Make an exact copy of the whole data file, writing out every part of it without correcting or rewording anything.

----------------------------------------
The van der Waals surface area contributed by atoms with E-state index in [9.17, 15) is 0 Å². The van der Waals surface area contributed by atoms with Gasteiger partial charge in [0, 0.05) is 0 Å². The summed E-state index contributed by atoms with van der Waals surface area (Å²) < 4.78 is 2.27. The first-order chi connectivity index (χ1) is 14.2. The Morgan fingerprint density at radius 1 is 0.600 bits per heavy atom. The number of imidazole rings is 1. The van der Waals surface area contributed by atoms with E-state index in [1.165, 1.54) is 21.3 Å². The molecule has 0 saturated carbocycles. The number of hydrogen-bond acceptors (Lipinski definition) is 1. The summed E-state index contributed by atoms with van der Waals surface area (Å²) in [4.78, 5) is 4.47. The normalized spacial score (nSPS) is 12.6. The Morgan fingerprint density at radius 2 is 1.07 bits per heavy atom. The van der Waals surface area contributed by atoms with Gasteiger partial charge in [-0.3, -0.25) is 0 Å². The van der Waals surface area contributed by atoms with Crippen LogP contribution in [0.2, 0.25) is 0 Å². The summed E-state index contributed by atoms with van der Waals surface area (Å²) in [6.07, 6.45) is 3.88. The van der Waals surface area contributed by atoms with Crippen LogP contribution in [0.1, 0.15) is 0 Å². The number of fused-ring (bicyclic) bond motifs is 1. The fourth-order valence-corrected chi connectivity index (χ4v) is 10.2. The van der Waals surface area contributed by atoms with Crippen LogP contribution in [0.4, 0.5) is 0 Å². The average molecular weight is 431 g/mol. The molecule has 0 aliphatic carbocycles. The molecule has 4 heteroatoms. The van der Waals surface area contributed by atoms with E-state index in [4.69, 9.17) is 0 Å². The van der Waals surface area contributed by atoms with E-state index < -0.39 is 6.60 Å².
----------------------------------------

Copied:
The van der Waals surface area contributed by atoms with E-state index in [9.17, 15) is 0 Å². The van der Waals surface area contributed by atoms with Gasteiger partial charge in [0, 0.05) is 0 Å². The summed E-state index contributed by atoms with van der Waals surface area (Å²) < 4.78 is 2.27. The first-order chi connectivity index (χ1) is 14.2. The Morgan fingerprint density at radius 1 is 0.600 bits per heavy atom. The number of imidazole rings is 1. The van der Waals surface area contributed by atoms with E-state index in [1.165, 1.54) is 21.3 Å². The molecule has 0 saturated carbocycles. The number of hydrogen-bond acceptors (Lipinski definition) is 1. The summed E-state index contributed by atoms with van der Waals surface area (Å²) in [4.78, 5) is 4.47. The normalized spacial score (nSPS) is 12.6. The Morgan fingerprint density at radius 2 is 1.07 bits per heavy atom. The van der Waals surface area contributed by atoms with Gasteiger partial charge in [-0.3, -0.25) is 0 Å². The van der Waals surface area contributed by atoms with Crippen LogP contribution in [0.2, 0.25) is 0 Å². The summed E-state index contributed by atoms with van der Waals surface area (Å²) in [6.07, 6.45) is 3.88. The van der Waals surface area contributed by atoms with Crippen LogP contribution in [0.1, 0.15) is 0 Å². The number of fused-ring (bicyclic) bond motifs is 1. The fourth-order valence-corrected chi connectivity index (χ4v) is 10.2. The van der Waals surface area contributed by atoms with Crippen LogP contribution in [0.4, 0.5) is 0 Å². The average molecular weight is 431 g/mol. The molecule has 0 aliphatic carbocycles. The molecule has 4 heteroatoms. The van der Waals surface area contributed by atoms with E-state index in [4.69, 9.17) is 0 Å². The van der Waals surface area contributed by atoms with E-state index < -0.39 is 6.60 Å².